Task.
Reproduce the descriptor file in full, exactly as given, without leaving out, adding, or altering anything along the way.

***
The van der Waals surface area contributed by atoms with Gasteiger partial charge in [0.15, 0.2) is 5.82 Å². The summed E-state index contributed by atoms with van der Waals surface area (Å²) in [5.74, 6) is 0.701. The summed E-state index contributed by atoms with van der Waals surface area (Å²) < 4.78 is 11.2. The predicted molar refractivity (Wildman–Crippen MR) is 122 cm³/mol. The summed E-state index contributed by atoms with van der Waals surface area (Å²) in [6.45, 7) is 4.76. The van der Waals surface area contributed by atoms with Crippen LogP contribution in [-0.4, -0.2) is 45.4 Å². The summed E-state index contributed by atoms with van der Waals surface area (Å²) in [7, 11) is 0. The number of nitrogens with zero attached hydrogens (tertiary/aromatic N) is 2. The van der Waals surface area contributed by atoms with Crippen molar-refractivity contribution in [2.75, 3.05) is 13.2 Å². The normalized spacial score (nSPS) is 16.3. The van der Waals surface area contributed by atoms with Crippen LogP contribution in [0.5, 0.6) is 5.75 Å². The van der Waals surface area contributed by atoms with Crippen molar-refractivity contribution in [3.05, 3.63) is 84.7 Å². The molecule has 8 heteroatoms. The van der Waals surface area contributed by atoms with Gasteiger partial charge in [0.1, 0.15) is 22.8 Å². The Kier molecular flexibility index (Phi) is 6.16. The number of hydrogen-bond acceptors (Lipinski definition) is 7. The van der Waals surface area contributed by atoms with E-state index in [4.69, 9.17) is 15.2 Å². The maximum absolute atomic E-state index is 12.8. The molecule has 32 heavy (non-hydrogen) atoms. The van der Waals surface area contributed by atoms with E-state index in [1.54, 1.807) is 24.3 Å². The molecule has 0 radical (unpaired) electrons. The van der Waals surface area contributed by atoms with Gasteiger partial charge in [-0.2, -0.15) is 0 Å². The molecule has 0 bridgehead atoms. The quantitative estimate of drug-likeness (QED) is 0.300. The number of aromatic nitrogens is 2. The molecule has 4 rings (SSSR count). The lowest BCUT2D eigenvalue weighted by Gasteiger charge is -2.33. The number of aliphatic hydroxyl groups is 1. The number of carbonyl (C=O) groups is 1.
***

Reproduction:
The van der Waals surface area contributed by atoms with Gasteiger partial charge in [0.15, 0.2) is 5.82 Å². The summed E-state index contributed by atoms with van der Waals surface area (Å²) in [5.74, 6) is 0.701. The summed E-state index contributed by atoms with van der Waals surface area (Å²) < 4.78 is 11.2. The predicted molar refractivity (Wildman–Crippen MR) is 122 cm³/mol. The summed E-state index contributed by atoms with van der Waals surface area (Å²) in [6.45, 7) is 4.76. The van der Waals surface area contributed by atoms with Crippen LogP contribution in [-0.4, -0.2) is 45.4 Å². The summed E-state index contributed by atoms with van der Waals surface area (Å²) in [7, 11) is 0. The number of nitrogens with zero attached hydrogens (tertiary/aromatic N) is 2. The van der Waals surface area contributed by atoms with Crippen molar-refractivity contribution in [2.75, 3.05) is 13.2 Å². The normalized spacial score (nSPS) is 16.3. The van der Waals surface area contributed by atoms with Crippen LogP contribution in [0.5, 0.6) is 5.75 Å². The van der Waals surface area contributed by atoms with Crippen molar-refractivity contribution in [3.05, 3.63) is 84.7 Å². The molecule has 8 heteroatoms. The van der Waals surface area contributed by atoms with Gasteiger partial charge in [0.1, 0.15) is 22.8 Å². The Kier molecular flexibility index (Phi) is 6.16. The number of hydrogen-bond acceptors (Lipinski definition) is 7. The van der Waals surface area contributed by atoms with E-state index in [4.69, 9.17) is 15.2 Å². The maximum absolute atomic E-state index is 12.8. The molecule has 32 heavy (non-hydrogen) atoms. The van der Waals surface area contributed by atoms with E-state index in [1.54, 1.807) is 24.3 Å². The molecule has 0 radical (unpaired) electrons. The van der Waals surface area contributed by atoms with Gasteiger partial charge in [-0.2, -0.15) is 0 Å². The molecule has 0 bridgehead atoms. The quantitative estimate of drug-likeness (QED) is 0.300. The number of aromatic nitrogens is 2. The molecule has 4 rings (SSSR count). The lowest BCUT2D eigenvalue weighted by Gasteiger charge is -2.33. The number of aliphatic hydroxyl groups is 1. The number of carbonyl (C=O) groups is 1.